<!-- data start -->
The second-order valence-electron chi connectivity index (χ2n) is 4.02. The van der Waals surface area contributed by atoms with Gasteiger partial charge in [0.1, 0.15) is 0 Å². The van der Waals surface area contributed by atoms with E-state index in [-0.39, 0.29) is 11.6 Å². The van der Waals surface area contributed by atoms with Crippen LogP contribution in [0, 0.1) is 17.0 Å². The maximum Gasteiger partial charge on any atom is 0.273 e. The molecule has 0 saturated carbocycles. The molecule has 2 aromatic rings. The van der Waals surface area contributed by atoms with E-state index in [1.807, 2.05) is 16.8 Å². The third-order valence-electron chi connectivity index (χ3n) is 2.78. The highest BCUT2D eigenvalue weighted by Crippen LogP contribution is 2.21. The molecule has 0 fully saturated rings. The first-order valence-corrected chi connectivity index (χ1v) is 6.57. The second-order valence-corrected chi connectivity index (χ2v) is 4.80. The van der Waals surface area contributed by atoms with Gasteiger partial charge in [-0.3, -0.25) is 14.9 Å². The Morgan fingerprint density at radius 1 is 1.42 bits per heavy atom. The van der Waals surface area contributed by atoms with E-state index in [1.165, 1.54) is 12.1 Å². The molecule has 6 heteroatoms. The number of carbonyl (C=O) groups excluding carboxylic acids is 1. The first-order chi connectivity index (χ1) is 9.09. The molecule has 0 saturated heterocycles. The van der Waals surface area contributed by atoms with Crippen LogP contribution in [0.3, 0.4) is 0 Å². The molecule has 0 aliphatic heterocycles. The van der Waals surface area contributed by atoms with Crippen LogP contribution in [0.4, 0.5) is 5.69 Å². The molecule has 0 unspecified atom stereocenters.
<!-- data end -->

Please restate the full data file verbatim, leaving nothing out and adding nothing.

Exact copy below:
The second-order valence-electron chi connectivity index (χ2n) is 4.02. The van der Waals surface area contributed by atoms with Gasteiger partial charge in [0.1, 0.15) is 0 Å². The van der Waals surface area contributed by atoms with E-state index in [-0.39, 0.29) is 11.6 Å². The van der Waals surface area contributed by atoms with Crippen LogP contribution in [0, 0.1) is 17.0 Å². The maximum Gasteiger partial charge on any atom is 0.273 e. The molecule has 0 saturated carbocycles. The molecule has 2 aromatic rings. The van der Waals surface area contributed by atoms with E-state index in [1.807, 2.05) is 16.8 Å². The third-order valence-electron chi connectivity index (χ3n) is 2.78. The highest BCUT2D eigenvalue weighted by Crippen LogP contribution is 2.21. The molecule has 0 fully saturated rings. The first-order valence-corrected chi connectivity index (χ1v) is 6.57. The second-order valence-corrected chi connectivity index (χ2v) is 4.80. The van der Waals surface area contributed by atoms with Gasteiger partial charge in [-0.3, -0.25) is 14.9 Å². The Morgan fingerprint density at radius 1 is 1.42 bits per heavy atom. The van der Waals surface area contributed by atoms with E-state index in [1.165, 1.54) is 12.1 Å². The molecule has 6 heteroatoms. The number of carbonyl (C=O) groups excluding carboxylic acids is 1. The first-order chi connectivity index (χ1) is 9.09. The molecule has 0 saturated heterocycles. The van der Waals surface area contributed by atoms with Crippen LogP contribution in [0.3, 0.4) is 0 Å². The molecule has 0 aliphatic heterocycles. The van der Waals surface area contributed by atoms with Crippen LogP contribution in [0.4, 0.5) is 5.69 Å². The molecule has 0 unspecified atom stereocenters.